As the first on the scene, the press can signify the beginning of a journey into a spectacle, which may offer some insight into the unique press credentials experiences described by Kennedy and Thompson. After this period of initiation, the spectacular occurrence begins. In the instance of multi-day events such as an art biennial or a weekend in Las Vegas, this can become a pilgrimage of spectacle: a series of stops, sites and way-finding amidst a saturation (or over-saturation) of the senses.
This summer, Seattle is reconsidering its own historical spectacle: the Alaska-Yukon-Pacific Exposition of 1909. Similar to its previous incarnation, the current A-Y-P event requires a pilgrimage around town to various sites, including 4Culture, the Museum of History and Industry and the UW campus, the original site of the A-Y-P Expo (a journey itself for Seattle’s residents in 1909).
Display of Southern California fruits, Alaska-Yukon-Pacific Exposition, 1909, image from Wikimedia Commons
Expositions were a regular source of spectacle for late 19th and 20th century citizens. The A-Y-P Exposition had its fair share of this, ranging from a race of 55 Model T’s from New York to Seattle to the disturbing use of indigenous people as scenes in the fair’s displays. Eventually becoming the buildings for some of America’s museums, including the Museum of Science and Industry and the Pacific Science Center, expos impacted the viewing of objects throughout American history, and to a certain extent, continue to do so; this is demonstrated by traveling blockbuster exhibitions that rely on spectacle through perceived exoticism (King Tut), shock (Body Worlds) and mainstream popular culture (Titanic). Not surprisingly, two of the three blockbuster shows listed have semi-permanent homes in Las Vegas casinos.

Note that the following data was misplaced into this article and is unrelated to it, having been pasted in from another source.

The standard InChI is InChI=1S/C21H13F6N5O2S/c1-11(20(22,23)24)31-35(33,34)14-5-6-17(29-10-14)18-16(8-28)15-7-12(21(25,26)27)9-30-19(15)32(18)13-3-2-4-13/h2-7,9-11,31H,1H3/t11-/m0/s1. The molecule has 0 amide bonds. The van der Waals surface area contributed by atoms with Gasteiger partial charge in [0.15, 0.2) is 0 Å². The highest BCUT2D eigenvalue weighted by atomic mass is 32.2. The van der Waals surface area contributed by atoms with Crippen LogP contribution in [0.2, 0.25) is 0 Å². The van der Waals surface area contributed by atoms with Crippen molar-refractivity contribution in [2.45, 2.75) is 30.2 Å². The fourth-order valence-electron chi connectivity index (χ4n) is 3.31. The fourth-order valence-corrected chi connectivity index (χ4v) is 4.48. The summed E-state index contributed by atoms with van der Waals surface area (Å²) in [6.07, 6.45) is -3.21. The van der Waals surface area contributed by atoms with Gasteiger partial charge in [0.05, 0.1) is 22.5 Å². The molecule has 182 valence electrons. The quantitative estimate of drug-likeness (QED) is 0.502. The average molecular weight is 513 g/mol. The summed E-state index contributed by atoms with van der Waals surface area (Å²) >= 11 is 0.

Grand staircase replica, Titanic: The Artifact Exhibition, image by sgurr.
Thus far, the only location of the current A-Y-P exhibition I visited is Gallery4Culture, which houses 100 years…For better or worse, featuring the work of lead artists Dawn Cerny and Patrick Holderfield with Doug Keyes, Lisa Liedgren, Carlos Ruiz, Clara Sims, Daniel Smith and Brent Watanabe. Cerny’s recreation of A-Y-P souvenir flags was a highlight, showcasing an overt criticality of the exposition though appropriated kitsch. Almost as interesting were the two sheets of text entitled “Souvenir Flags Inventory.” There, Cerny comments on the contradictions, offenses and general strangeness of the A-Y-P Expo in brief bouts of cynicism. A favorite was, “How American to think that history is most impressive when measured in stone,” which was written in relation to a flag that read, “Over 10 tons of prehistoric stone relics.”
© Dawn Cerny, We hate you, Silk, felt, fringe, 26″ x 33″, 2009, image from 4Culture
Ultimately, Seattle’s current A-Y-P Expo is important because it is doing what is rarely done in museums and exhibitions: it is critical of something from the past that was once championed and loved. Whether it takes the form of a gambling mecca, a biennal or an exhibition, it is always easy to love spectacle. The new A-Y-P emphasizes the need to get beyond passive viewing and enter a more challenging arena, whether we are the presenters of objects or in the role of the spectator.